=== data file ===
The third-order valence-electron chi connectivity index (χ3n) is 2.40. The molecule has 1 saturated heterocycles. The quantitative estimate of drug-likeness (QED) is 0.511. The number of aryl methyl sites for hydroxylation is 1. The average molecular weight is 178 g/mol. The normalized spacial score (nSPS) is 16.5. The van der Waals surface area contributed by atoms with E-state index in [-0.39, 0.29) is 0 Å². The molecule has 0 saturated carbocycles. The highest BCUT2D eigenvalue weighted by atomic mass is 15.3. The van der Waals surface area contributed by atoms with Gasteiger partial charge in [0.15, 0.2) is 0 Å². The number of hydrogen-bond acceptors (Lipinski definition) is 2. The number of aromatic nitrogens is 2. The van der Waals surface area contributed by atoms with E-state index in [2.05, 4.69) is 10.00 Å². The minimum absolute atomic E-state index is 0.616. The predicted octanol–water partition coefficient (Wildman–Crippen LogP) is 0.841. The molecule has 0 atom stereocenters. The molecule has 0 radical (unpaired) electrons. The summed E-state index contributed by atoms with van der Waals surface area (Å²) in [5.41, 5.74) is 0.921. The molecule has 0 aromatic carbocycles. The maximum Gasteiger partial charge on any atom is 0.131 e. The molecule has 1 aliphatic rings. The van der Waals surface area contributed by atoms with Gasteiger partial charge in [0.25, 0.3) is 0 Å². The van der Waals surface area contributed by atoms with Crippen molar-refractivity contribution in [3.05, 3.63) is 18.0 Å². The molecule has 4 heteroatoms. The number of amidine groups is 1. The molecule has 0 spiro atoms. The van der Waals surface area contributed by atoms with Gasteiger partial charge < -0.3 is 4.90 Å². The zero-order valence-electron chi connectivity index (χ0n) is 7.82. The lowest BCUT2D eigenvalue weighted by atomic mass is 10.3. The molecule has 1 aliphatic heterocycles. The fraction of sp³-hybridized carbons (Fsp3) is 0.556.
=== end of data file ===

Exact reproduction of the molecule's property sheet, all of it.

The third-order valence-electron chi connectivity index (χ3n) is 2.40. The molecule has 1 saturated heterocycles. The quantitative estimate of drug-likeness (QED) is 0.511. The number of aryl methyl sites for hydroxylation is 1. The average molecular weight is 178 g/mol. The normalized spacial score (nSPS) is 16.5. The van der Waals surface area contributed by atoms with E-state index in [-0.39, 0.29) is 0 Å². The molecule has 0 saturated carbocycles. The highest BCUT2D eigenvalue weighted by atomic mass is 15.3. The van der Waals surface area contributed by atoms with Gasteiger partial charge in [0.15, 0.2) is 0 Å². The number of hydrogen-bond acceptors (Lipinski definition) is 2. The number of aromatic nitrogens is 2. The van der Waals surface area contributed by atoms with E-state index in [2.05, 4.69) is 10.00 Å². The minimum absolute atomic E-state index is 0.616. The predicted octanol–water partition coefficient (Wildman–Crippen LogP) is 0.841. The molecule has 0 atom stereocenters. The molecule has 0 radical (unpaired) electrons. The summed E-state index contributed by atoms with van der Waals surface area (Å²) in [5.41, 5.74) is 0.921. The molecule has 0 aromatic carbocycles. The maximum Gasteiger partial charge on any atom is 0.131 e. The molecule has 1 aliphatic rings. The van der Waals surface area contributed by atoms with Gasteiger partial charge in [0.25, 0.3) is 0 Å². The van der Waals surface area contributed by atoms with Crippen molar-refractivity contribution in [3.05, 3.63) is 18.0 Å². The molecule has 4 heteroatoms. The number of amidine groups is 1. The molecule has 0 spiro atoms. The van der Waals surface area contributed by atoms with Gasteiger partial charge < -0.3 is 4.90 Å². The zero-order valence-electron chi connectivity index (χ0n) is 7.82. The lowest BCUT2D eigenvalue weighted by atomic mass is 10.3. The molecule has 1 aliphatic heterocycles. The fraction of sp³-hybridized carbons (Fsp3) is 0.556.